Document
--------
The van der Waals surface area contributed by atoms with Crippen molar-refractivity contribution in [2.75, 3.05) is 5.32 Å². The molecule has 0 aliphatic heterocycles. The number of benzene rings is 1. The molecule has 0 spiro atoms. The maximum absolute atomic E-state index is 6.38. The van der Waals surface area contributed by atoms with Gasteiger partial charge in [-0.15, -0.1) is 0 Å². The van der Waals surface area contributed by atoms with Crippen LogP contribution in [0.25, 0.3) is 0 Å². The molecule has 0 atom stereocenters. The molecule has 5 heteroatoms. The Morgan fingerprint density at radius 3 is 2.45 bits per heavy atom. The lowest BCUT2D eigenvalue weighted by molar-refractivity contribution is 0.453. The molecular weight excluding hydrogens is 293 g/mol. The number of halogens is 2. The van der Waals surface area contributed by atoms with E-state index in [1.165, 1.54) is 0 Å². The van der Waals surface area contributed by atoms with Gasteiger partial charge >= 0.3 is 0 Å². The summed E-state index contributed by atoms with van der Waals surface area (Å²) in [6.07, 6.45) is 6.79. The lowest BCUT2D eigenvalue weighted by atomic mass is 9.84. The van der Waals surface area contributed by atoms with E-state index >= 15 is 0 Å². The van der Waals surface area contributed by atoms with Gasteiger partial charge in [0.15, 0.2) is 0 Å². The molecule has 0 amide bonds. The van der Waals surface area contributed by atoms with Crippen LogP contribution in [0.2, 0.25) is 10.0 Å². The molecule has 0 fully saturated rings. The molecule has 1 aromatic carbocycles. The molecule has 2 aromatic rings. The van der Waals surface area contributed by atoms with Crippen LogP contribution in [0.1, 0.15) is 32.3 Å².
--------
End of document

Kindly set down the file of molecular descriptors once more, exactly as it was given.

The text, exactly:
The van der Waals surface area contributed by atoms with Crippen molar-refractivity contribution in [2.75, 3.05) is 5.32 Å². The molecule has 0 aliphatic heterocycles. The number of benzene rings is 1. The molecule has 0 spiro atoms. The maximum absolute atomic E-state index is 6.38. The van der Waals surface area contributed by atoms with Gasteiger partial charge in [-0.15, -0.1) is 0 Å². The van der Waals surface area contributed by atoms with Crippen LogP contribution in [0.25, 0.3) is 0 Å². The molecule has 0 atom stereocenters. The molecule has 5 heteroatoms. The Morgan fingerprint density at radius 3 is 2.45 bits per heavy atom. The lowest BCUT2D eigenvalue weighted by molar-refractivity contribution is 0.453. The molecular weight excluding hydrogens is 293 g/mol. The number of halogens is 2. The van der Waals surface area contributed by atoms with E-state index in [1.165, 1.54) is 0 Å². The van der Waals surface area contributed by atoms with Gasteiger partial charge >= 0.3 is 0 Å². The summed E-state index contributed by atoms with van der Waals surface area (Å²) in [6.07, 6.45) is 6.79. The lowest BCUT2D eigenvalue weighted by atomic mass is 9.84. The van der Waals surface area contributed by atoms with E-state index >= 15 is 0 Å². The van der Waals surface area contributed by atoms with Gasteiger partial charge in [0.15, 0.2) is 0 Å². The molecule has 0 amide bonds. The van der Waals surface area contributed by atoms with Crippen LogP contribution in [0.2, 0.25) is 10.0 Å². The molecule has 0 fully saturated rings. The molecule has 1 aromatic carbocycles. The molecule has 2 aromatic rings. The van der Waals surface area contributed by atoms with Crippen LogP contribution in [0.1, 0.15) is 32.3 Å².